With a good number of new features, including a 16.1-million-pixel sensor and a touch-sensitive screen, Olympus’s Pen Mini range may have grown up. Richard Sibley finds out just how good the diminutive E-PM2 really is. Read the Olympus Pen E-PM2 review...

Product Overview

Overall rating:

Olympus Pen E-PM2

AWB Colour:
LCD viewfinder:
Dynamic Range:


Olympus Pen E-PM2 review


Price as reviewed:


Latest deal


Olympus Pen E-PM2 at a glance:

  • 16.1-million-pixel, four thirds-sized, Live MOS sensor
  • ISO 200-25,600
  • Wi-Fi compatible via Eye-Fi or Toshiba Flash
  • Air cards
  • 324-zone multi-pattern metering
  • Street price around £500 with 14-42mm kit lens

Olympus Pen E-PM2 review -Introduction

It may seem an obvious statement, but the major selling point of micro four thirds compact system cameras is their size. By using a smaller sensor than APS-C format, not only can the cameras be made smaller, but so can the lenses, making the overall package much more pocket-sized. Leading the way was the Olympus Pen E-PM1 (also known as the Pen Mini). Not much larger than a compact camera, but with a good range of features, the small and slim E-PM1 is a good travel companion, but is a little lacking in terms of advanced control.

Released last month, the new Olympus Pen E-PM2 (Pen Mini 2) retains the same-sized body as its predecessor, but has a number of new features that make it more than just a cosmetic makeover. Most notably the camera uses the same sensor as in the Olympus OM-D E-M5, which we found produced excellent images. With the Olympus Pen E-PM2 being one of the smallest compact system cameras around, it could prove an interesting option, but does it offer enough control to satisfy the needs of entry-level and advanced photographers?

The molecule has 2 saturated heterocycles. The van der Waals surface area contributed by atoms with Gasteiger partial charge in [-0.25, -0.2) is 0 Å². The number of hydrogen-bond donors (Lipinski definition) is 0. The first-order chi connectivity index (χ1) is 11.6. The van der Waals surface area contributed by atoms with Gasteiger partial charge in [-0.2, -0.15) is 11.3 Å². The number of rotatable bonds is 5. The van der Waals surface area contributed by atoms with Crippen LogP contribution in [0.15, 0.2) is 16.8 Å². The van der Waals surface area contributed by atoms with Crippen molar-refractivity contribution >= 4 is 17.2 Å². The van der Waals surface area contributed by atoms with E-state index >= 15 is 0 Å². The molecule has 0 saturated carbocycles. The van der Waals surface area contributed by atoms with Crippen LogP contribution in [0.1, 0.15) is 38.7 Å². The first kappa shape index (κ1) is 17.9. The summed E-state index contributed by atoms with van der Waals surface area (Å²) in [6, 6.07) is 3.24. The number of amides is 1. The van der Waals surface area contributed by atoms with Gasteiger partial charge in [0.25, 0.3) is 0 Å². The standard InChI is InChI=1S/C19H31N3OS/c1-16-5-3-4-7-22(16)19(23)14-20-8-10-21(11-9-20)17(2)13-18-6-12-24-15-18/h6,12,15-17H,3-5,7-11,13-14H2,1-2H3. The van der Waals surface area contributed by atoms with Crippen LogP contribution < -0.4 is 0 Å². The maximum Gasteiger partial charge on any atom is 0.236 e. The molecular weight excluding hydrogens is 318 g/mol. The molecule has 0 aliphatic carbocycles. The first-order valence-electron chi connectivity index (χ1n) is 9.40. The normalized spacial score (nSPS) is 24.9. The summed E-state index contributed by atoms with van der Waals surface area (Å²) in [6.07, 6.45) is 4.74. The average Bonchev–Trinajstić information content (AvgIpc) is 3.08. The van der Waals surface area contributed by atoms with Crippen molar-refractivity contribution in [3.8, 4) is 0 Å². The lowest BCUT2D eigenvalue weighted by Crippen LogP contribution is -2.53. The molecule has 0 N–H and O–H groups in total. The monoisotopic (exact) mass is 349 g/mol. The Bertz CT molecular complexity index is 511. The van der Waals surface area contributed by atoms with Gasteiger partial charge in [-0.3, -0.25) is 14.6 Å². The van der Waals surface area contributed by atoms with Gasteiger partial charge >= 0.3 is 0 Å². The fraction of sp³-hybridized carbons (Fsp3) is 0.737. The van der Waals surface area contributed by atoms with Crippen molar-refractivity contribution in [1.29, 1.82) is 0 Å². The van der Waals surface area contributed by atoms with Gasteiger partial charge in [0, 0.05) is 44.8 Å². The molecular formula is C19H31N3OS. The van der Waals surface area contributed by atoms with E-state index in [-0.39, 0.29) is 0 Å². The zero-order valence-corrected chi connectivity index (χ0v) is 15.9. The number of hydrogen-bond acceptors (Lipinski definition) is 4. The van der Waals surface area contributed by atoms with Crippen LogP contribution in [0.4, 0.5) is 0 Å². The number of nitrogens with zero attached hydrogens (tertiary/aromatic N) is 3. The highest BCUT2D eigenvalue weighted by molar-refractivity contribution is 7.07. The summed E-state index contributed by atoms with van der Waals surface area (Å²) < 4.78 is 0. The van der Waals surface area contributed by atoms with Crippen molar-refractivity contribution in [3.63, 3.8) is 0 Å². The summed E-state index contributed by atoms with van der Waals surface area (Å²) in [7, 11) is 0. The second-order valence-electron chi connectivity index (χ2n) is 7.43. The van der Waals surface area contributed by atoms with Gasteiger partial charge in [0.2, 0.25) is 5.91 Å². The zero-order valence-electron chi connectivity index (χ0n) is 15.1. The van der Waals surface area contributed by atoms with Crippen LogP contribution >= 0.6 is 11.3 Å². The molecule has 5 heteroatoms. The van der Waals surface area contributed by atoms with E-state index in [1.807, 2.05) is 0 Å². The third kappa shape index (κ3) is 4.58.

1. 1. Olympus Pen E-PM2 at a glance:
  2. 2. Features
  3. 3. Build and handling
  4. 4. Metering
  5. 5. Dynamic range
  6. 6. Noise, resolution and sensitivity
  7. 7. Autofocus
  8. 8. Viewfinder, LCD and video
  9. 9. White balance and colour
  10. 10. Our verdict
Page 1 of 10 - Show Full List
  • Harman

    3 inch LCD (Electronics) I bought the Samsung besuace of all the manual capabilities, as well as the somewhat compact size. Forcing shutter speed higher worked great during shooting along a bouncy bus ride in Rio. The manual focus is helpful when shooting through airline windows (forcing infinity focus most of the time it stayed on infinity, but sometimes it didn’t, so I’d double-check it to be sure I’m not sure what causes that variation). Other quirk mentioned in some reviews is that the first time you use the flash, it takes a few extra seconds to charge up. The wide-angle is very nice, fitting more scenery in just have to get used to the normal wide-angle effects (extra tilting inward of tall buildings when shooting upward, or some altered body proportions when shooting up or down at people). I wish it would start up at normal 1x mode, but I’ll get used to zooming out of wide angle to 1x for group photos. Overall, I’m happy with this, as it has a lot of features and quality for the reasonably low price.